As of this afternoon, May 12, Tyler and John have bicycled 2583 miles. John and Kipp have walked 362 miles.
The name “Indiana” means land of the Indians, which refers to the large number of Indians/ Native Americans who lived throughout the state when the first European settlers arrived. In researching Indiana’s history we found the website for Conner Prairie, which is the Smithsonian Museum Institution’s only Indiana affiliate. To learn more, you can use this link to the Conner Prairie website, which, along with visiting the park in person, will offer you a wide swath of Indiana and American history. http://www.connerprairie.org/About-Us/Who-We-Are.aspx
For a taste of the depth of learning offered by Conner Prairie, here is a link to a page called “Native Americans in Indiana: Resistance and Removal.” http://www.connerprairie.org/Learn-And-Do/Indiana-History/America-1800-1860/Native-Americans-In-America.aspx We hope you will read this important story.
In 1816 Indiana became the 19th state, the second state in the Northwest Territory to do so. It was the home state of President Benjamin Harrison, who was elected to the presidency in 1888. Although he lost the popular vote, Harrison gained a majority in the Electoral College and served one term. http://www.whitehouse.gov/about/presidents/benjaminharrison
Indiana is a very flat state with the lowest elevation being 320 feet above sea level and the highest elevation being 1,257 feet above sea level.
The state bird is the cardinal, the state tree the tulip and the state flower the peony.
“Agriculture plays a vital role in the economic stability of Indiana… The flat areas of Miami soils are used mainly for corn, soybeans, or winter wheat… The steeper areas are used as pasture, hayland, or woodland…Indiana is the second largest producer of popcorn in the nation.” Please use this link to learn more: http://www.agclassroom.org/kids/stats/indiana.pdf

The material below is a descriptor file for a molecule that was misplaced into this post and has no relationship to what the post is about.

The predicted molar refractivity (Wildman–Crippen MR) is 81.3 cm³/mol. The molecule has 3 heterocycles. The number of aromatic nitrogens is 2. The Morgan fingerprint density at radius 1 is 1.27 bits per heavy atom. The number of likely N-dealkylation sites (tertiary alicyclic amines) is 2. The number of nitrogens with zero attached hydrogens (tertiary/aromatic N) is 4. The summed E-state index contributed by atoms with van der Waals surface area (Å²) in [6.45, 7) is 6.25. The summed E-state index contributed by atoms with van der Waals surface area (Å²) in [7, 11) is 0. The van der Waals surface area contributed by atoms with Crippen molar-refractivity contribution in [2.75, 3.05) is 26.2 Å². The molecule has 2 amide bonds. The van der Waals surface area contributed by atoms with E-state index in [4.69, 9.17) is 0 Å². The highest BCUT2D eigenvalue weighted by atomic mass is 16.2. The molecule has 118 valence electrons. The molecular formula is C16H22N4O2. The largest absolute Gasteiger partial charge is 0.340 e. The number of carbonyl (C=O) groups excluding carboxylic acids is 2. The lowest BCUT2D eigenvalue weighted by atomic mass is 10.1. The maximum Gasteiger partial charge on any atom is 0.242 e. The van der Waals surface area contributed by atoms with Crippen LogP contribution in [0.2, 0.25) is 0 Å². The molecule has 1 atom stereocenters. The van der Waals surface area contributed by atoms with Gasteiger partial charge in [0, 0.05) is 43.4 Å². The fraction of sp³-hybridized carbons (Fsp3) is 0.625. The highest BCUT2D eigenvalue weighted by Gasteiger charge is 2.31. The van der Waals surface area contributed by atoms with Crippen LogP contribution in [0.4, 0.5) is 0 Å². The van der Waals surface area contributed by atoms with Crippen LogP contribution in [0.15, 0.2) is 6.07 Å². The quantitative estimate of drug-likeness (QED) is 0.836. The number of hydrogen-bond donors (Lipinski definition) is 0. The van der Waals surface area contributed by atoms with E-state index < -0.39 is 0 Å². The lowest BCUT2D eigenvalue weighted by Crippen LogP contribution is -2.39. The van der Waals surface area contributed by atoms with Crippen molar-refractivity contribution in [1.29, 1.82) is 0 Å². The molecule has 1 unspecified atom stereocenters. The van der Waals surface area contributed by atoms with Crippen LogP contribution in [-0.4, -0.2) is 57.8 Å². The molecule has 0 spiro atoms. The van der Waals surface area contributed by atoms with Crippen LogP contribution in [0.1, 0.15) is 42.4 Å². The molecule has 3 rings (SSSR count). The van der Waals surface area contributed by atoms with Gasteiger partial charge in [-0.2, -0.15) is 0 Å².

We were struck by the number of wind farms we saw as we drove from south to north through windy Indiana! “Indiana wind turbines are giant monsters of steel. How big are Indiana wind turbines? Those you see around I-65 in Northwest Indiana are around 300 feet tall. Each blade of an Indiana wind turbine is 120+ feet and weighs 7 tons. Yes, that’s for each blade.” Here is a link to read a story and watch a video about wind farms in West Central Indiana. http://www.wlfi.com/dpp/living_green/Indiana-wind-farms-nationally-recognized As with everything, we know you will find much more to learn about this energy resource.
As with each state, there is unique history and unique current life in Indiana. We believe that learning about the life in each state will enrich yours! We know it has enriched ours.